After First Half of the Season Filled With Uncertainty, Are the Indians Finding Their Stride?
By Mike Lopresti
This was a steamy Sunday in June, and Indianapolis was trailing Syracuse 4-2 going into the bottom of the ninth inning. It seemed another futile and frustrating day, the kind that had been plaguing the Indians so often.
And then, suddenly, it wasn’t. Three runs, a walk-off double by Josh Bell, the kind of victory that can reboot a clubhouse. “I don’ know if this gets us on a roll, but this one has a chance to get us on a roll,” Manager Dean Treanor said afterward. “It was hot, guys were complaining, I’m pouring water over my head.”
A week later, the Indians had on seven of eight games and were in first place in the International League West. Yeah, that’s a roll.
Say this about the first half of the Indians season – it has rarely been boring.
There were Jacob Stallings’ seven RBI in one game against Rochester.
The four Indianapolis homers in the ninth inning at Durham, when the Bulls finally got the last out by bringing an infielder in to pitch.
There was the 13-1 romp over Louisville in April, when Bell hit for the cycle. And then the next night, when they eked by 1-0, behind Jameson Taillon’s pitching.
There was the 2-0 victory over Rochester in June, when four pitchers combined for a no-hitter into the ninth inning. And two nights later, a 16-11 slugfest victory at Toledo in 13 innings.
Ah, the varied ways to win a baseball game.
There was Adam Frazier sizzling at the plate in his first Triple-A season, as he has done at every other stop on his journey through the Pirates’ farm system, fighting for the International League lead in hitting at last count. This, for an Indians franchise that has not seen a batting champion in 26 years.
“I’m trying to keep it simple and stick to my identity and not do too much,” said Frazier, who finished in the top three in average and on base percentage in two of his first three professional seasons. “Knowing myself, knowing my swing, knowing how to fix those things when something might be off. Just sticking to who I am and not trying to do too much, because when I do, that’s when I usually get myself in tough spots.”
So far, about the only bad moment for Frazier this season has been sitting grimly in front of the clubhouse television one day, watching his old school Mississippi State go down trying to advance to Omaha and the College World Series. Once upon a time, he helped get the Bulldogs there, and mentioned how, “Omaha is everything you dream of it being, and more.”
There was the best starting rotation in the league, led by hot Pirate prospects Taillon, Tyler Glasnow and Chad Kuhl, and the assumption that it was only a matter of time before the phone started ringing from Pittsburgh. Now Taillon is already gone.
Meanwhile, there was also Jorge Rondon, throwing a 100 mile-an-hour fastball out of the bullpen. As Rondon said through an interpreter, “Very exciting. Not a lot of pitchers can do that.”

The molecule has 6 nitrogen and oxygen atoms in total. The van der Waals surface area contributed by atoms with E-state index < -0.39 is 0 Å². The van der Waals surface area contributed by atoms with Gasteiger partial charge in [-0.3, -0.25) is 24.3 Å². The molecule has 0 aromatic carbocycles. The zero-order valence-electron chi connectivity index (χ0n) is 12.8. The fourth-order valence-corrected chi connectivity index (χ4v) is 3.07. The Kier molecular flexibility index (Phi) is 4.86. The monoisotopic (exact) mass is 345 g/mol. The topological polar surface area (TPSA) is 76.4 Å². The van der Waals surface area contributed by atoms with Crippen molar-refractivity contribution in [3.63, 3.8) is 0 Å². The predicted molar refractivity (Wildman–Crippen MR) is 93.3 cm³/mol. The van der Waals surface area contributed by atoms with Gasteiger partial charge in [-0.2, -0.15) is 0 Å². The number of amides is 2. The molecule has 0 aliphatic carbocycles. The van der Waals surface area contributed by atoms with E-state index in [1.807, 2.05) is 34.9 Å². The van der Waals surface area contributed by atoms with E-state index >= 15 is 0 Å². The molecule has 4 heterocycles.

There were the first two months, when the Indians seemed to forever be taking two steps forward, and then two steps back, stuck in the .500 record range like a commuter in I-465 traffic at 5 o’clock. And also the chronic pursuit of their old pals from Columbus, who won 11 consecutive games early.
“The thing that is surprising is we haven’t got on a roll with our pitching. Waiting for that,” Treanor said last week.
“Hopefully we’ll go on a tear. You don’t want to be chasing them all season long,” Bell concurred.
“I guess we haven’t really hit our stride yet. We’ve got the talent. I think that’s pretty obvious,” Frazier added. “That’s part of the season. It’s five, six months long; it gives you that time to put streaks together.”
And then came the surge of Father’s Day week. Phenom Austin Meadows was promoted from Altoona with a 24-game hitting streak and promptly had four hits, four RBI and a home run his first two games. His arrival gave the Indians not one (No.1 Glasnow), not two (No. 2 Meadows) but the top three rated prospects (No. 3 Bell) in the Pirates organization.
The Indians were in first place. The chaser had become the chasee. Summer could begin.
The second half will be starting the weekend at home against Buffalo. Coming soon is the annual 4th of July bash, and four days later, the celebration of the 20th anniversary of the opening of Victory Field.
But before all that, a pause for Treanor to discuss the first half, and some pertinent Indians’ issues.
The biggest surprise . . .
“Just from the idea I hadn’t seen him before, it’s Frazier. This guy’s a ballplayer. This guy’s got a chance to impact us in the big leagues. He keeps ripping his pants every game. And for not having the background in the outfield, he’s playing the hell out of the outfield.
“He just has a way of getting the barrel to the ball. There’ll be a bad swing in there. Everybody has a bad swing. But then if you throw him that same pitch or throw him something in that same zone … he’ll flip it into left field. You can’t teach that. I really like what I see there. This guy’s got a chance to have a nice career.”